A publication of the Archaeological Institute of America
Egyptian Text Describes Jesus Changing His Shape
Wednesday, March 13, 2013
NEW YORK CITY—A recently translated, 1,200-year-old religious text written in the Coptic language tells the story of Jesus' crucifixation in a way that departs significantly from Biblical accounts. The text was orginally from an Egyptian monastery that seems to have ceased operating in the tenth century. The manuscript resurfaced in 1910, and was purchased by New York financier J.P. Morgan. According to Utrecht University historian Roelof van den Broek, who translated the text, it is written in the name of St. Cyril of Jerusalem, a fourth-century saint. Among other apochrypal claims, the text says that Jesus had dinner with Pontius Pilate before the crucifixation, and that Judas used a kiss to identify Jesus for those who came to arrest him because he was constantly changing his shape. Van de Broek says that while the Bible was canonized by the fifth century, apocryphal stories remained popular among Egyptian Christians long after that. The manuscript is on display at the Morgan Library & Museum in New York City.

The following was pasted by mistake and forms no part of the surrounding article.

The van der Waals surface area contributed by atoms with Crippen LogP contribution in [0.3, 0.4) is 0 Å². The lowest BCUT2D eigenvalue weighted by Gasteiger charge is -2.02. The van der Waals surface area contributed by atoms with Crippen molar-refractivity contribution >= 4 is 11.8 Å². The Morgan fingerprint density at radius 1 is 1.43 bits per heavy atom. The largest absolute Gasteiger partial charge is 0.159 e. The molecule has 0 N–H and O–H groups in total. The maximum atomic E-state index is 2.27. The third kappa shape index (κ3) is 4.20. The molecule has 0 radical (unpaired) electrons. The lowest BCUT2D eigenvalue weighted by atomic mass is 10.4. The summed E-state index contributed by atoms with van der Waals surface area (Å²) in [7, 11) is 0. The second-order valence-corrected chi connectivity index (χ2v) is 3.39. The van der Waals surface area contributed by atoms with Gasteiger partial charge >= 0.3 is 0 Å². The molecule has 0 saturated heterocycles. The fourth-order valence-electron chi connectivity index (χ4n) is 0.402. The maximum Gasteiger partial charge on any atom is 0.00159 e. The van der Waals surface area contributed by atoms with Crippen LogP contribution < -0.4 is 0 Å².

Alaskan shipwreck survivors, chewing tobacco in the Southwest, Hellenistic chicken farms, a Swedish bishop’s secret, and one tough Scythian
How a Viking warrior got an English sword